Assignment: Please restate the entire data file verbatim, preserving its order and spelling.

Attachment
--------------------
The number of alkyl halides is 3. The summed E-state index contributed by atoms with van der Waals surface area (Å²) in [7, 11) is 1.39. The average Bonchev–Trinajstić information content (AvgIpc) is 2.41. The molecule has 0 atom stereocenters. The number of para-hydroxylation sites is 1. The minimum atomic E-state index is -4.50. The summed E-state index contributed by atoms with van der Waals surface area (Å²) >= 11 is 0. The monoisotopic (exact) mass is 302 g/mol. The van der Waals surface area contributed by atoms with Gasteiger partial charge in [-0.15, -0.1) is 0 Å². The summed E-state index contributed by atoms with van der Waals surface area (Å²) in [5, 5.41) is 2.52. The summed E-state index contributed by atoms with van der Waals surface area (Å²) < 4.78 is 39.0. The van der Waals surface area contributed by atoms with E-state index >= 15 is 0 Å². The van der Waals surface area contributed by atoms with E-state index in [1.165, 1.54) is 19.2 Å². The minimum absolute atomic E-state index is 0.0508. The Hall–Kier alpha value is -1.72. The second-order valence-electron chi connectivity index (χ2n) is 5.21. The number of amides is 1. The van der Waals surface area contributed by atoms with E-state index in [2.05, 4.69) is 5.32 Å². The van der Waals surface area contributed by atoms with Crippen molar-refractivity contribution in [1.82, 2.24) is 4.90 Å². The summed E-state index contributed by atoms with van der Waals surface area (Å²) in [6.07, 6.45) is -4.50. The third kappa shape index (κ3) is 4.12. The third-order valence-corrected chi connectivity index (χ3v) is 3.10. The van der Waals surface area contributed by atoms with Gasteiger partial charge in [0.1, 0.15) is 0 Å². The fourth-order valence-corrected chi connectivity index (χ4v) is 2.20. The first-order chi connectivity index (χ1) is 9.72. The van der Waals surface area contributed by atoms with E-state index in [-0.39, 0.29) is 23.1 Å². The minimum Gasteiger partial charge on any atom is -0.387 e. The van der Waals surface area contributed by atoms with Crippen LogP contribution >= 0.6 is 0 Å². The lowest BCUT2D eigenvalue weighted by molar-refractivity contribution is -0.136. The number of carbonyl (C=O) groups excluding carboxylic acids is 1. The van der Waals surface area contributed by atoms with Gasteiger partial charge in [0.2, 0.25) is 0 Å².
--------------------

The number of alkyl halides is 3. The summed E-state index contributed by atoms with van der Waals surface area (Å²) in [7, 11) is 1.39. The average Bonchev–Trinajstić information content (AvgIpc) is 2.41. The molecule has 0 atom stereocenters. The number of para-hydroxylation sites is 1. The minimum atomic E-state index is -4.50. The summed E-state index contributed by atoms with van der Waals surface area (Å²) >= 11 is 0. The monoisotopic (exact) mass is 302 g/mol. The van der Waals surface area contributed by atoms with Gasteiger partial charge in [-0.15, -0.1) is 0 Å². The summed E-state index contributed by atoms with van der Waals surface area (Å²) in [5, 5.41) is 2.52. The summed E-state index contributed by atoms with van der Waals surface area (Å²) < 4.78 is 39.0. The van der Waals surface area contributed by atoms with E-state index >= 15 is 0 Å². The van der Waals surface area contributed by atoms with E-state index in [1.165, 1.54) is 19.2 Å². The minimum absolute atomic E-state index is 0.0508. The Hall–Kier alpha value is -1.72. The second-order valence-electron chi connectivity index (χ2n) is 5.21. The number of amides is 1. The van der Waals surface area contributed by atoms with E-state index in [2.05, 4.69) is 5.32 Å². The van der Waals surface area contributed by atoms with Crippen molar-refractivity contribution in [1.82, 2.24) is 4.90 Å². The summed E-state index contributed by atoms with van der Waals surface area (Å²) in [6.07, 6.45) is -4.50. The third kappa shape index (κ3) is 4.12. The third-order valence-corrected chi connectivity index (χ3v) is 3.10. The van der Waals surface area contributed by atoms with Gasteiger partial charge in [0.1, 0.15) is 0 Å². The fourth-order valence-corrected chi connectivity index (χ4v) is 2.20. The first-order chi connectivity index (χ1) is 9.72. The van der Waals surface area contributed by atoms with E-state index in [-0.39, 0.29) is 23.1 Å². The minimum Gasteiger partial charge on any atom is -0.387 e. The van der Waals surface area contributed by atoms with Crippen LogP contribution >= 0.6 is 0 Å². The lowest BCUT2D eigenvalue weighted by molar-refractivity contribution is -0.136. The number of carbonyl (C=O) groups excluding carboxylic acids is 1. The van der Waals surface area contributed by atoms with Gasteiger partial charge in [0.2, 0.25) is 0 Å².